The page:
Say anything you want about Victorians, but they came up with this brilliant line. Children must be seen and not heard. Throughout childhood, my mother drilled it into my head. I was taught to look pleasing and clean, smile in a friendly fashion at guests, and speak only when spoken to. She was very strict about it. If I spoke out of turn as I was wont to do because I am like that, she followed the other Victorianism of not sparing the rod and spoiling the child. After a few episodes of that, thick-skinned though I was in those days, I got the message. Everyone, as a result of which, had a pleasant evening, self included. My parents never played the low, nasty trick of saying, “Sing My Bonnie Lies Over the Ocean for Uncle, Bhumi.” No. There were Uncles and Aunts though who when high on beer and pork would say, “Bhumi, do the jakka madina (a song and dance from Mangalore) or sing something for us.” And then, I would indulge the guests after my dad nodded his approval. Again, a good time was had by all. So please, don’t embarrass your guests and your child. Don’t ask your children to perform. Remember, they are not performing monkeys. And there is a reason some of us never go to a circus.
Also, if I want to know how often your child burps, or how your two-year old son knows just how to hit that particular spot of the potty with his wee-wee, I will ask you. I promise. If you insist on feeding me these charming details of your life with child, and you find me gone for good from your life, then know that I did it only with your best interests at heart. A child needs her parents.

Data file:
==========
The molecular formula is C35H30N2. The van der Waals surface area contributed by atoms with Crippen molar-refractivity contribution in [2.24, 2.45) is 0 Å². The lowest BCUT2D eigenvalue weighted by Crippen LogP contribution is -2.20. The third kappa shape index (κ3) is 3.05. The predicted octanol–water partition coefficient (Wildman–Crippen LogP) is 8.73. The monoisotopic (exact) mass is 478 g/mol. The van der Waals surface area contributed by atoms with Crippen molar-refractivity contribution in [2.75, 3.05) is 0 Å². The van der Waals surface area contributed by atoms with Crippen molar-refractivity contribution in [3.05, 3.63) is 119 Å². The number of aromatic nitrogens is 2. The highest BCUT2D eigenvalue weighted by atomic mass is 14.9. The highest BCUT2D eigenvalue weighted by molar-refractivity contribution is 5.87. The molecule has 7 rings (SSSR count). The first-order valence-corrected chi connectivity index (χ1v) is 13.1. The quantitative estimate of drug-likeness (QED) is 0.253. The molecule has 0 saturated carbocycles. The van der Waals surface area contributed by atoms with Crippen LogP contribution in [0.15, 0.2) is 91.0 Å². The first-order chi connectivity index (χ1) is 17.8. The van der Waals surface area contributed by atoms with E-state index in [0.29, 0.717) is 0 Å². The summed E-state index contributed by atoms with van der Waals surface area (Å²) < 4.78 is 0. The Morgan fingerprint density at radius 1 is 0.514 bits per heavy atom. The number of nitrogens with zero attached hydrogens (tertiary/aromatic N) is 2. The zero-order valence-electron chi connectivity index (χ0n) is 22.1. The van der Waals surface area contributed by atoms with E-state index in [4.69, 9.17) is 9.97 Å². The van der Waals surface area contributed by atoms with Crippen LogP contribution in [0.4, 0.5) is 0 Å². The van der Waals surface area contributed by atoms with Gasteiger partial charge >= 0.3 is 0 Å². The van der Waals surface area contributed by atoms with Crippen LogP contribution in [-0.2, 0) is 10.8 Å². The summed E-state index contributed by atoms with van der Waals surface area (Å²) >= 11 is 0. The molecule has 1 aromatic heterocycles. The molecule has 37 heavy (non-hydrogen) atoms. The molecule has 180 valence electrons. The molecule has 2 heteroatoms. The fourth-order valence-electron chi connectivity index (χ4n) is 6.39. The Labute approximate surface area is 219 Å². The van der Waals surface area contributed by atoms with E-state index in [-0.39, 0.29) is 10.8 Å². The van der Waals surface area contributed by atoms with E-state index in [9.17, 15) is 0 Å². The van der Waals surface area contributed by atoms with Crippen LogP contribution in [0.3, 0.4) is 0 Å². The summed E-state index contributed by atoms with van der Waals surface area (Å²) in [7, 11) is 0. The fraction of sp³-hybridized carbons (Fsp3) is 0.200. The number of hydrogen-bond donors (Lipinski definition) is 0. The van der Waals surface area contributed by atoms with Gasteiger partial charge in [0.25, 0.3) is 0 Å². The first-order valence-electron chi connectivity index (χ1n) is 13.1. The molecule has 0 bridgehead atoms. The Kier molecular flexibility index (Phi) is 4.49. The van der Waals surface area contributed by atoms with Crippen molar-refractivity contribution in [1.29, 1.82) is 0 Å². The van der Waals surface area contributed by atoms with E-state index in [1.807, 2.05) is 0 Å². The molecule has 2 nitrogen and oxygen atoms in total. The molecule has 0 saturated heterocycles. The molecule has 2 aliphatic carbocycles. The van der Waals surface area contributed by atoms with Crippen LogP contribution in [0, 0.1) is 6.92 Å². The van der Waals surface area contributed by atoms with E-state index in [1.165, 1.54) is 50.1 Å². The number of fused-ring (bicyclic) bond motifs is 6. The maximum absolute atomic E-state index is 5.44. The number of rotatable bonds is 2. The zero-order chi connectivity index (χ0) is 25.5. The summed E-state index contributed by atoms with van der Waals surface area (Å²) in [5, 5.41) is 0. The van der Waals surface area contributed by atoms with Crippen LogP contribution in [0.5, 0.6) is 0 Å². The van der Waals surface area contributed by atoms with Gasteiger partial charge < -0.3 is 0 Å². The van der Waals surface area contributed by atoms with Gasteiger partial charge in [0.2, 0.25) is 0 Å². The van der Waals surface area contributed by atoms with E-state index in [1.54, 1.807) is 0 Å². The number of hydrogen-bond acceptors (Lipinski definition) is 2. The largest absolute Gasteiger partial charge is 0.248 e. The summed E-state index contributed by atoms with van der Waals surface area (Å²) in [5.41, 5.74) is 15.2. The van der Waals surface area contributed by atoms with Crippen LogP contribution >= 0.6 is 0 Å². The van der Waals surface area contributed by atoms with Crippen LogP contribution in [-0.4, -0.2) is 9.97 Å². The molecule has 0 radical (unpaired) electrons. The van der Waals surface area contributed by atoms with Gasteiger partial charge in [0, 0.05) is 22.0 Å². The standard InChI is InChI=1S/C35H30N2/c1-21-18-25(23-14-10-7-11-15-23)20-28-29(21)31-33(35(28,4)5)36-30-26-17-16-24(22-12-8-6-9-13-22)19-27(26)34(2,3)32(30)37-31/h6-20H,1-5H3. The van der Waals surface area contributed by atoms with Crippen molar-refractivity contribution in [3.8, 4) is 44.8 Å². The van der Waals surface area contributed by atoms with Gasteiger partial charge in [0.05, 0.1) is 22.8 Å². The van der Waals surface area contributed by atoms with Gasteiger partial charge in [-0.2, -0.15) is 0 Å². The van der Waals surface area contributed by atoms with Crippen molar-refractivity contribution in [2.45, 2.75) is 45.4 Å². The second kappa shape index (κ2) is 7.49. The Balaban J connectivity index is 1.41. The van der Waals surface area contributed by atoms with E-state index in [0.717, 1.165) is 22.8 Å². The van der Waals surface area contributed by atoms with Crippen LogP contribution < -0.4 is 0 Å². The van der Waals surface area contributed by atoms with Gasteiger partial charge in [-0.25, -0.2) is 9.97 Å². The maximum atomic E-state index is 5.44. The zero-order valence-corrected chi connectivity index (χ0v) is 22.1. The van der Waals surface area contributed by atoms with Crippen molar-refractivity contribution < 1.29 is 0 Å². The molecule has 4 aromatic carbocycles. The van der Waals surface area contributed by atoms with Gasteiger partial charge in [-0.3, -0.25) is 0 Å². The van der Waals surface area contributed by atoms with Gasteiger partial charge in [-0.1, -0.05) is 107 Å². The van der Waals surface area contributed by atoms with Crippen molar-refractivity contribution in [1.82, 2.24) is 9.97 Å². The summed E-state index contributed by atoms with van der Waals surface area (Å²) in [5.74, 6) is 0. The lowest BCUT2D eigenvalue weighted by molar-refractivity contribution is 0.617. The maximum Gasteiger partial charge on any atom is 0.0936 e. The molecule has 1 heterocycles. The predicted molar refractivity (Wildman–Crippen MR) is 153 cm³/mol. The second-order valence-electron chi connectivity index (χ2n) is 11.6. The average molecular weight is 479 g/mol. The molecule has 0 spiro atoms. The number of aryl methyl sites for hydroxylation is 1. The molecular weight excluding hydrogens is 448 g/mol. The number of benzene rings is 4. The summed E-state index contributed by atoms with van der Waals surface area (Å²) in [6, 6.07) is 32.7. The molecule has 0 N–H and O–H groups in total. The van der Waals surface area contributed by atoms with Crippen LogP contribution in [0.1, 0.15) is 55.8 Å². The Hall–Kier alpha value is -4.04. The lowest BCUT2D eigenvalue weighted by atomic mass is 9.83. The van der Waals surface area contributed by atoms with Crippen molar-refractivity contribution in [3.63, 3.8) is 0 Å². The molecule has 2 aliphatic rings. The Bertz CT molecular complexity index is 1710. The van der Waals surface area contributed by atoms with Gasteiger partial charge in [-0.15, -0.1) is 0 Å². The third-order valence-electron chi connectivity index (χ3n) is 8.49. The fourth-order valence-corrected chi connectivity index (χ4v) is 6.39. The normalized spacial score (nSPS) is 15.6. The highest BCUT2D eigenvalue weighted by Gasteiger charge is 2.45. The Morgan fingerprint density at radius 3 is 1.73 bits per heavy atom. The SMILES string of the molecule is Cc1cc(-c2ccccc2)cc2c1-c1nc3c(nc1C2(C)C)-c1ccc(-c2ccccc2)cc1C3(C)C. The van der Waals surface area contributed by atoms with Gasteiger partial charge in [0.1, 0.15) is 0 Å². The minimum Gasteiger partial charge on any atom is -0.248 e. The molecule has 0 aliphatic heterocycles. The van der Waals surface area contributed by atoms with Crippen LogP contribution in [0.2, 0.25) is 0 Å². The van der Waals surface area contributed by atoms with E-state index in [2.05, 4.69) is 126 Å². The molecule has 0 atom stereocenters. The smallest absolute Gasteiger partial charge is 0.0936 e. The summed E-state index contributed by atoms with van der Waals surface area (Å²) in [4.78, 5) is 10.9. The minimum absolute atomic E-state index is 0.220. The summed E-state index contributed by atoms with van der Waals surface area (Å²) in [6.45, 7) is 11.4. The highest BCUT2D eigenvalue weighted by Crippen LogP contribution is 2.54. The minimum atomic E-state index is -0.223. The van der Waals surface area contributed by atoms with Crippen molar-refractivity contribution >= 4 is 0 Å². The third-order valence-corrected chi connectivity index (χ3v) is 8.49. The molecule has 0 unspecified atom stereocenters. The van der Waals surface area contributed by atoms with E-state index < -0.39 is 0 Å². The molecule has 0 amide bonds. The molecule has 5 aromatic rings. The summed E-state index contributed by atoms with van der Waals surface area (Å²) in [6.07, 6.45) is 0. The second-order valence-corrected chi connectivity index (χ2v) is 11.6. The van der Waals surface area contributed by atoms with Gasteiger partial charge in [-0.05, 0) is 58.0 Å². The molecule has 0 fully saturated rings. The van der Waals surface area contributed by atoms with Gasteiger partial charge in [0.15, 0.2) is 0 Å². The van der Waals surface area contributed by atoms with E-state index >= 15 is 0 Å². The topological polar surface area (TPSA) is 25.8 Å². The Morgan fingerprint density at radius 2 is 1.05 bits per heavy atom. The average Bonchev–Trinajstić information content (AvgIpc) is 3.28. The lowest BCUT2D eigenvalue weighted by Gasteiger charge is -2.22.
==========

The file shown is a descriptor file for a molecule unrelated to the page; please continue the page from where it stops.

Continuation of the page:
You are responsible for your child’s actions. Not the child. Not your host. So teach your child about what is acceptable and what is not before you go visiting other people’s homes. Here is a hint. Breaking things, acting like George of the Jungle and swinging from one curtain to another, kleptomania, spitting on people, scratching old women and children, stepping on the pet’s tail, spilling food and water while playing Hansel and Gretel (not that kids these days know Hansel and Gretel, thanks to you, dear parent), insisting on watching Chota Bheem loudly on someone else’s TV are not acceptable social behaviour. Oh and news flash: None of this is ever cute.
And in conclusion, it’s not that I hate kids. Increasingly these days, I am finding fewer reasons to like them. That, I think, is largely because of the way most parents are bringing them up. My friends have dogs that are more well-behaved and disciplined than some of the kids I have seen recently. When your dog tugs the remote, you have no problem teaching it that it’s not a good habit. Ditto with kids. Some things are just not acceptable whether kids or grown-ups or pets. Being a parent means saying ‘No’ firmly and sternly. Being a parent means giving up your life, time, and a fair amount of resources to ensure you have a decent human being at the end of the day. Someone, other people point out to proudly and admiringly and say, “Oh this is so-and-so’s child. What a good child, I tell you.” Always remember, a little heartache for the child today can make for a decent, responsible human being tomorrow.
Also, remember, by not following advice 1, you signed up for this. So you jolly well do a good job of raising your own. There is only this much I can tell you.
End of lecture.